If you think you are suffering from postpartum depression, it’s important to get help. You don’t have to feel this way or battle it alone; there are many resources available to help you cope.
How Does Postpartum Depression Affect Breastfeeding?
As previously mentioned, postpartum depression can make breastfeeding more of a challenge, but it doesn’t have to be this way.
It may be a mother’s goal to breastfeed her baby, but if she experiences difficulty with it (latch issues, supply problems, etc.) she may feel more depressed because of her postpartum depression diagnosis.
If it’s important to a mom to continue nursing, there are ways to help her cope with her postpartum depression that can help her feel better.
Can I Breastfeed While Taking Antidepressant Medications?
One of the most popular ways to treat postpartum depression is with the use of antidepressant medications. Normally, these would be prescribed for a specific period of time while the mother is suffering from postpartum depression.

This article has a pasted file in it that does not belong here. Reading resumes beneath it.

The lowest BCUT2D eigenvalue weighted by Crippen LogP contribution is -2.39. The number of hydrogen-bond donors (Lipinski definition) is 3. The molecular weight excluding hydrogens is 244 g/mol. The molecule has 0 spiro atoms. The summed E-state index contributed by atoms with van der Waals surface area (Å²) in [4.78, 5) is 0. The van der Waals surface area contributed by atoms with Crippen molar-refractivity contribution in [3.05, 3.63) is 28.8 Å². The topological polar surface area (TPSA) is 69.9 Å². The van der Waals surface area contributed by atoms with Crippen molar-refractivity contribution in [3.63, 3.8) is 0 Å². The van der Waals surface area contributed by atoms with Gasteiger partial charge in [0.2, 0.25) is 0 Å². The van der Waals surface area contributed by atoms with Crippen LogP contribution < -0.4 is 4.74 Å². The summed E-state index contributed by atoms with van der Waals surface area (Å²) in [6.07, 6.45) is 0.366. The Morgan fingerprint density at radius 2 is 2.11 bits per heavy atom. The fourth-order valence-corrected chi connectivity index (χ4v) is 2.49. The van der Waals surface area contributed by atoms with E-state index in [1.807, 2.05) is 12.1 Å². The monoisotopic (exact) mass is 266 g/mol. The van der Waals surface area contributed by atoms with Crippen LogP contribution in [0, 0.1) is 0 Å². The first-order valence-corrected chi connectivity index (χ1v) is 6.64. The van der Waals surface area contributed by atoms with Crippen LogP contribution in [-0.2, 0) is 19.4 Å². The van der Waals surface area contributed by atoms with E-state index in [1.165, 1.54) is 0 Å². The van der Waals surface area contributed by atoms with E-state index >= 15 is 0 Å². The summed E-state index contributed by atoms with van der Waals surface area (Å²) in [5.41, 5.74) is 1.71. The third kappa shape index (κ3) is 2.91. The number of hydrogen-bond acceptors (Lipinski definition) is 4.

However, is it safe for a breastfeeding mother to take antidepressants and still continue nursing?
Milk Drunk Mother Board expert Dr. Jane van Dis, board-certified OB/GYN, says yes:
“Patients with diagnosed mental health disorders should not be discouraged from breastfeeding, given that breastfeeding has important health outcomes for both mother and baby. 1 in 5 women suffer from perinatal mood and/or anxiety disorders at some point in the prenatal and postnatal time period.
Women who are taking antidepressants (most commonly SSRIs) in pregnancy should continue their antidepressants postpartum, as the postpartum period poses a higher risk for worsening or relapse of depression.
Women who have concerns about breastfeeding while taking antidepressants should individualize their medication choice, dose, and therapeutic goals with their ObGyn, mental health professional, family medicine physician or other treating provider.